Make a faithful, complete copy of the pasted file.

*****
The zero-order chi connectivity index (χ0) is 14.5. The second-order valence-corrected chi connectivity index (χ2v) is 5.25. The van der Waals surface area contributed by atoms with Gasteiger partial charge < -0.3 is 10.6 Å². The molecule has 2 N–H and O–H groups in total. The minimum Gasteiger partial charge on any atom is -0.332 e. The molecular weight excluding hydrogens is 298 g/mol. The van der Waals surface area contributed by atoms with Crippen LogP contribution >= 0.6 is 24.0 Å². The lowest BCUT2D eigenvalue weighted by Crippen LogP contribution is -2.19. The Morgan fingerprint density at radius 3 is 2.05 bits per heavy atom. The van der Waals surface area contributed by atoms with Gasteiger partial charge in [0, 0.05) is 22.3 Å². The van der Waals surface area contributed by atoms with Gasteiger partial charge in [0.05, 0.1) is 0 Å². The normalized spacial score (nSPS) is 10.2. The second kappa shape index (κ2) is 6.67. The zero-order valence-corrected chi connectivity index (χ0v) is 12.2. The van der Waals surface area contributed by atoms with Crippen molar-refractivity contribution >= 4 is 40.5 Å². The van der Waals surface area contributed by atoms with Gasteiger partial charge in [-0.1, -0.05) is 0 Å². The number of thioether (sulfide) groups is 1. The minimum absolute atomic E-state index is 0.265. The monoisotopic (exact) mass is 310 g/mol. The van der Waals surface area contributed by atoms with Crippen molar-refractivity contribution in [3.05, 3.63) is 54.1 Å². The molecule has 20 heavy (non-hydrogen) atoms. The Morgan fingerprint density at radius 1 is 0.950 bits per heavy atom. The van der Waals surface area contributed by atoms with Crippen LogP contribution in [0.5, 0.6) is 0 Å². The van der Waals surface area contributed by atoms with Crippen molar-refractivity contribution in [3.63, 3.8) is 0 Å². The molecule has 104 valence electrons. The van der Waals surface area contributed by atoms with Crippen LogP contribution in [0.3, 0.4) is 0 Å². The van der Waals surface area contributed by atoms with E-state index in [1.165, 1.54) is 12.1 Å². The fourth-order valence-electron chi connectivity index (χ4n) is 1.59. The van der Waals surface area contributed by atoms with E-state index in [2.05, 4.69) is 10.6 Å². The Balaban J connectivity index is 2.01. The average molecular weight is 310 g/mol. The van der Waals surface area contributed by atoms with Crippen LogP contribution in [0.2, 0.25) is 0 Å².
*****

The zero-order chi connectivity index (χ0) is 14.5. The second-order valence-corrected chi connectivity index (χ2v) is 5.25. The van der Waals surface area contributed by atoms with Gasteiger partial charge < -0.3 is 10.6 Å². The molecule has 2 N–H and O–H groups in total. The minimum Gasteiger partial charge on any atom is -0.332 e. The molecular weight excluding hydrogens is 298 g/mol. The van der Waals surface area contributed by atoms with Crippen LogP contribution >= 0.6 is 24.0 Å². The lowest BCUT2D eigenvalue weighted by Crippen LogP contribution is -2.19. The Morgan fingerprint density at radius 3 is 2.05 bits per heavy atom. The van der Waals surface area contributed by atoms with Gasteiger partial charge in [0, 0.05) is 22.3 Å². The van der Waals surface area contributed by atoms with Gasteiger partial charge in [0.05, 0.1) is 0 Å². The normalized spacial score (nSPS) is 10.2. The second kappa shape index (κ2) is 6.67. The zero-order valence-corrected chi connectivity index (χ0v) is 12.2. The van der Waals surface area contributed by atoms with Crippen molar-refractivity contribution >= 4 is 40.5 Å². The van der Waals surface area contributed by atoms with Gasteiger partial charge in [-0.1, -0.05) is 0 Å². The number of thioether (sulfide) groups is 1. The minimum absolute atomic E-state index is 0.265. The monoisotopic (exact) mass is 310 g/mol. The van der Waals surface area contributed by atoms with Crippen molar-refractivity contribution in [3.05, 3.63) is 54.1 Å². The molecule has 20 heavy (non-hydrogen) atoms. The Morgan fingerprint density at radius 1 is 0.950 bits per heavy atom. The van der Waals surface area contributed by atoms with Crippen LogP contribution in [0.5, 0.6) is 0 Å². The van der Waals surface area contributed by atoms with Crippen molar-refractivity contribution in [3.63, 3.8) is 0 Å². The molecule has 104 valence electrons. The van der Waals surface area contributed by atoms with Crippen LogP contribution in [0.3, 0.4) is 0 Å². The van der Waals surface area contributed by atoms with E-state index in [1.165, 1.54) is 12.1 Å². The fourth-order valence-electron chi connectivity index (χ4n) is 1.59. The van der Waals surface area contributed by atoms with E-state index in [2.05, 4.69) is 10.6 Å². The Balaban J connectivity index is 2.01. The average molecular weight is 310 g/mol. The van der Waals surface area contributed by atoms with Crippen LogP contribution in [0.2, 0.25) is 0 Å².